The software offers the standard play/pause controls, but also lets you skip forward or back in 30-second chunks; change audio track and subtitle synchronization; adjust brightness, saturation, contrast, gamma, and hue; and much more. I found nothing lacking in the software's functionality.
In addition to simply playing your Blu-ray movies on your Mac, you may want to copy them to your Mac to watch on your laptop when traveling, or convert to a format you can watch via an Apple TV, for example.
[Editor's note: The MPAA and most media companies argue that you can't legally copy or convert commercial DVDs or Blu-rays for any reason. We (and others) think that, if you own a disc, you should be able to override its copy protection to make a backup copy or to convert its content for viewing on other devices. Currently, the law isn't entirely clear one way or the other. So our advice is: If you don't own it, don't do it. If you do own it, think before you rip.]
There are two methods you can use. The first involves decrypting and copying the entire disc to an .iso disc image. This file will be the same size as the original Blu-ray—about 30GB to 40GB—so you may run into space issues pretty quickly. I used Aurora Software's free Blu-ray Copy, and this app copied my Blu-ray discs in roughly real time; a 2-hour movie took about two hours to copy. You can then play the copy by mounting the disc image, and using Mac Blu-ray Player. In that app, choose File > Open File, or click Open File in the main window, and select the BDMV file in the disc image. You can also open BDMV files with the free VLC Media Player.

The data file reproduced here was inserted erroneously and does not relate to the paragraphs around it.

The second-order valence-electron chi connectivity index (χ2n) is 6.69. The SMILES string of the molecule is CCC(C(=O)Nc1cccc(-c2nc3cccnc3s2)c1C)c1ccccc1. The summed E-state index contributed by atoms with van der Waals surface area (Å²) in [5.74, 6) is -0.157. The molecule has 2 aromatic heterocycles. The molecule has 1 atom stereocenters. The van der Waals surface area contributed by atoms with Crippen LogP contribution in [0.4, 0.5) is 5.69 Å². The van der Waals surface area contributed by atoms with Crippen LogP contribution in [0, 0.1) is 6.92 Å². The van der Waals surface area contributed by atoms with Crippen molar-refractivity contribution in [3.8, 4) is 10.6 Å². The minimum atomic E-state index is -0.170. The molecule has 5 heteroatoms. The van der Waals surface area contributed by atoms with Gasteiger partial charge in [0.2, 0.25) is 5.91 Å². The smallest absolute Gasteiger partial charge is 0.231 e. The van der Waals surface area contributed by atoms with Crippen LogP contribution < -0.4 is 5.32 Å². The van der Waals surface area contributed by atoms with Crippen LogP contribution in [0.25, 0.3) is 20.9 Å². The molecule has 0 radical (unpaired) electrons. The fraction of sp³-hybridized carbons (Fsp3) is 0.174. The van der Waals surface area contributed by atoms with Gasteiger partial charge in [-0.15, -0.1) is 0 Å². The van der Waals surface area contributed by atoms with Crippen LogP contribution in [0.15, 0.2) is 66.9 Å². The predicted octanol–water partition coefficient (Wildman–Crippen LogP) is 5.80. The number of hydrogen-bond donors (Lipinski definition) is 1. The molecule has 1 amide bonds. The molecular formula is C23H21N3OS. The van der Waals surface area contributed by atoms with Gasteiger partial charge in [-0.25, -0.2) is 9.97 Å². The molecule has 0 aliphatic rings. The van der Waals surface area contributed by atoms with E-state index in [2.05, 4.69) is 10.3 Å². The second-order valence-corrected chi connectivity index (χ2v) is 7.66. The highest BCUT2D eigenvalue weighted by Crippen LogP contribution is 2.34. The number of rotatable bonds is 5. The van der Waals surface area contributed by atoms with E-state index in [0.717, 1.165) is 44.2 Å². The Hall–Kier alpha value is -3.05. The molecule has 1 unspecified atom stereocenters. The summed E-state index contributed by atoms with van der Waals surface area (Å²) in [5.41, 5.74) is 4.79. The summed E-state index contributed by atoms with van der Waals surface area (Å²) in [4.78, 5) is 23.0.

The second method is to make an MKV file (MKV is a file container format that can hold video, audio, picture, and subtitle tracks in a single file). Using GuinpinSoft's MakeMKV—free while in beta, which it has been for several years (visit this forum thread to find the current temporary beta key)—you can decrypt a Blu-ray disc and save whatever parts you want (if you don't need the 7.1-channel audio mix, for example, just uncheck it) into an MKV container. This takes about half the duration of the movie; when the decryption is finished, you have an MKV file that you can play back with VLC or other software. If you want more manageable file sizes, you'll need to convert the MKV to a smaller file—in the same format, or in a different format, such as an iTunes-compatible MP4—using a tool such as HandBrake.
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